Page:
Catalan presidency conundrum comes down to a judge – again
Pro-independence parties might announce new candidate for the post in coming days should Spain’s courts block two nominated MPs
Wednesday will mark three months since the Catalan election called by Mariano Rajoy, which resulted in a majority for the pro-independence parties. But no president or government has yet been chosen –and so direct rule from Madrid continues. Why is it taking so long? Some point at the discrepancies between the parties in favor of a Catalan state. Others, at the Spanish government and judiciary. The truth is it might be a mix of both, but whatever the case, it is now all down to a judge –once more.
As the leader of the main pro-independence party, Junts per Catalunya, Carles Puigdemont was the MP nominated for president in January. Yet he was in Brussels and was unwilling to risk arrest and prison by returning to Catalonia for the parliamentary debate. With Spain’s Constitutional Court blocking his bid for the post and the Parliament speaker postponing his investiture debate, he eventually gave way to the number two candidate on his ticket, Jordi Sànchez.
Backup plan also blocked
Yet Sànchez has been in jail for five months now and earlier in March, the Spanish Supreme Court, which is overseeing the independence case, denied him permission to attend the Parliament for the investiture debate. Unless he can be there in person, he will not be able to take office –at least under Spanish law. His defense has appealed the decision and while the court considers its final decision on the matter, on Tuesday the judge will rule on a previous request for release. Sànchez will attend the hearing with little hope of his time behind bars coming to an end.
With the second candidate for president tied up in the Spanish courts, another backup plan might be put forward in the next few days. The main pro-independence parties, Junts per Catalunya and Esquerra, have pledged to come up with a new candidate for Catalonia’s leadership within 48 hours should Sànchez’s final appeals fail. The unionist parties are pushing to unblock the stalemate with the nomination of an MP who is not under investigation in the independence case.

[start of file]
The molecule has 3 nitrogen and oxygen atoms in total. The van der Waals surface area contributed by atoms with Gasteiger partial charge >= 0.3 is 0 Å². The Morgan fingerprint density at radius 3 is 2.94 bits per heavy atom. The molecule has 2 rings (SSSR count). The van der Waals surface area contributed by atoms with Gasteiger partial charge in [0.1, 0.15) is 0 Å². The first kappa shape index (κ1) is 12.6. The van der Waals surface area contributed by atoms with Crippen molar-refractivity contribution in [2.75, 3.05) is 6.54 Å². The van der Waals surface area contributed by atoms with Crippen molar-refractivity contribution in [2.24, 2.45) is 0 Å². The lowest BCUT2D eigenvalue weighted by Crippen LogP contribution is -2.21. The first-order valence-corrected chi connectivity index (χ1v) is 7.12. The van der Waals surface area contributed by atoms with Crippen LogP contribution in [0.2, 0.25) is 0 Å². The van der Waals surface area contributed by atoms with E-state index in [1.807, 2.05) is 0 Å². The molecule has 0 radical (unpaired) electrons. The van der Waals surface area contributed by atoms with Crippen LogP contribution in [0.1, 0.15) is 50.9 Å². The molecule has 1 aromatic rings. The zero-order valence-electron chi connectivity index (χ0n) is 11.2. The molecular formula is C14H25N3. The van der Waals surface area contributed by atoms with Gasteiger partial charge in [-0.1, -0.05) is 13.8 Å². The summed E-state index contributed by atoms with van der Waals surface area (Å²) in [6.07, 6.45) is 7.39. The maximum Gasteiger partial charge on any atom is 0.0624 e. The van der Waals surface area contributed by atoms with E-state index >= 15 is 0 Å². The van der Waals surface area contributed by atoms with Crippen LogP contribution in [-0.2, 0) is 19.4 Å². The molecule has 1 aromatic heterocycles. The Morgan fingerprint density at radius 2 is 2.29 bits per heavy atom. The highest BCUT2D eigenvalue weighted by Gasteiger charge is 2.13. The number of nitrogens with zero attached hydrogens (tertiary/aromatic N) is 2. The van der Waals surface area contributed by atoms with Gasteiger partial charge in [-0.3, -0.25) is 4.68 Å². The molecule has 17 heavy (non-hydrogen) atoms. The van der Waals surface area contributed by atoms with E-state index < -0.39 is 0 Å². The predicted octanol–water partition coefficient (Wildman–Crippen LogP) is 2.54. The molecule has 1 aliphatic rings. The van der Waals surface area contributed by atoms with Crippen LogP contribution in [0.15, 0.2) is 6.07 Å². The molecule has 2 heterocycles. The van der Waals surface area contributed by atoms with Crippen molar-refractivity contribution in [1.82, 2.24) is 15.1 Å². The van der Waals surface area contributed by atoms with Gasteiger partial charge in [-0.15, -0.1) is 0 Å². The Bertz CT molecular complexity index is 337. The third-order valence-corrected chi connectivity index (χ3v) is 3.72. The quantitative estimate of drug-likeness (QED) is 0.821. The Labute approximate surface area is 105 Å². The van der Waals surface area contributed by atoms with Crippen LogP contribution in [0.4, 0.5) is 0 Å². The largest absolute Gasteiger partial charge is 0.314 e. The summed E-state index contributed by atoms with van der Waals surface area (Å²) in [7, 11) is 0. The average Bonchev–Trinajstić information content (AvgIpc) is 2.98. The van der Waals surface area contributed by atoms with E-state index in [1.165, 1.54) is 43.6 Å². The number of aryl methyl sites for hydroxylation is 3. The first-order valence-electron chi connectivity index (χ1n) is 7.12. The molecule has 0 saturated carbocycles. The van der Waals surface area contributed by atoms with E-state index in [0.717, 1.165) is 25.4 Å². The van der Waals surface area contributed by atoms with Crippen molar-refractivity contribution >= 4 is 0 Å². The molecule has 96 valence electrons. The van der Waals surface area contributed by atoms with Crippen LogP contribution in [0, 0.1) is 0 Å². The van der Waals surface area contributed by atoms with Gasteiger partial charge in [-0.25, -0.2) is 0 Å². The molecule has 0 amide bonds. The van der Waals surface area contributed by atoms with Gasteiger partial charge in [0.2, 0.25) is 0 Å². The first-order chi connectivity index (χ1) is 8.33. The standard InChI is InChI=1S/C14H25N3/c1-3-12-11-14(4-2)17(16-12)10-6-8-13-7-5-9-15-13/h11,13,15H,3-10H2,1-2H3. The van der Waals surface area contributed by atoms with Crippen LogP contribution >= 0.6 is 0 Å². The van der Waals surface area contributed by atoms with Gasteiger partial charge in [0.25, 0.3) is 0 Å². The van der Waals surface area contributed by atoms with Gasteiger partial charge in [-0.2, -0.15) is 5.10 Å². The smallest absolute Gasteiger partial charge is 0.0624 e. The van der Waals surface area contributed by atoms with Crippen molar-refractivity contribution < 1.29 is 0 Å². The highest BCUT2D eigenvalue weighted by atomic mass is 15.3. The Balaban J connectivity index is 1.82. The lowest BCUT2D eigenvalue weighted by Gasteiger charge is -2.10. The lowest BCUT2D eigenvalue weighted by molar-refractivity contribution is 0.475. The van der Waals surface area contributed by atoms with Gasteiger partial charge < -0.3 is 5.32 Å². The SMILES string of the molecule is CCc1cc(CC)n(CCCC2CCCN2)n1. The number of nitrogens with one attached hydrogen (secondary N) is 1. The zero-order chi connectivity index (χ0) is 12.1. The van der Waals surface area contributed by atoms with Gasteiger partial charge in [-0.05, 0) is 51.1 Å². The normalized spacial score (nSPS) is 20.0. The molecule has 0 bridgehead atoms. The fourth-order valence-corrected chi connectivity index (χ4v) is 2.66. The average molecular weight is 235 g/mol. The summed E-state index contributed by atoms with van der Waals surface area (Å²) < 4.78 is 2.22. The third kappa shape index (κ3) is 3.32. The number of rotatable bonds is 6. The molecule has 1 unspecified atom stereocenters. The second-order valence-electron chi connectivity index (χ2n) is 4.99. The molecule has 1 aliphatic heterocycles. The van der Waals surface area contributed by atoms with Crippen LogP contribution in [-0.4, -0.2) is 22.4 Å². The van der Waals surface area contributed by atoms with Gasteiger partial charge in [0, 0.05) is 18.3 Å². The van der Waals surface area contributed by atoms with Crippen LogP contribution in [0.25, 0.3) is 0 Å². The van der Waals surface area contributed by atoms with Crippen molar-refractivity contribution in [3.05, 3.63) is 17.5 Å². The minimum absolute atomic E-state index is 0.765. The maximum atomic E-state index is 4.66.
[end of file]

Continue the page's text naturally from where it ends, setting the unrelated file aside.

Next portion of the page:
With an open appeal in Spain’s Constitutional Court, the unionist Socialists are seeking to force the two-month deadline to appoint a Catalan president before a new election is automatically called. The law says that an investiture debate must be held around 40 days after the election. If the candidate for president is not elected, then the clock starts ticking down to the two-month deadline. But with the parliament speaker, Roger Torrent, twice delaying such a debate, there is still no deadline on the horizon.
But the judiciary is only one side of the story, as the pro-independence bloc is far from a united front. After some setbacks, Junts per Catalunya and Esquerra are now on the same page, after reaching a government agreement for this term. But the far-left CUP party’s four MPs are essential for a majority in the chamber, and CUP refuses to endorse any candidate because it says the deal has “important and decisive gaps” in how it aims to bring about an independent Catalonia.
In order to convince their minor party ally, Junts per Catalunya and Esquerra have vowed to promote a public-led constituent process, and Carles Puigdemont’s candidacy has put a mid-term motion of confidence on the negotiating table. What’s more, the deposed Catalan president is meeting the former CUP MP Anna Gabriel in Geneva on Monday, when the investiture issue is likely to come up.
The question now is: what will be quicker, the Spanish judiciary accepting a nominated MP for president, or the pro-independence parties reaching a full-fledged agreement for this term?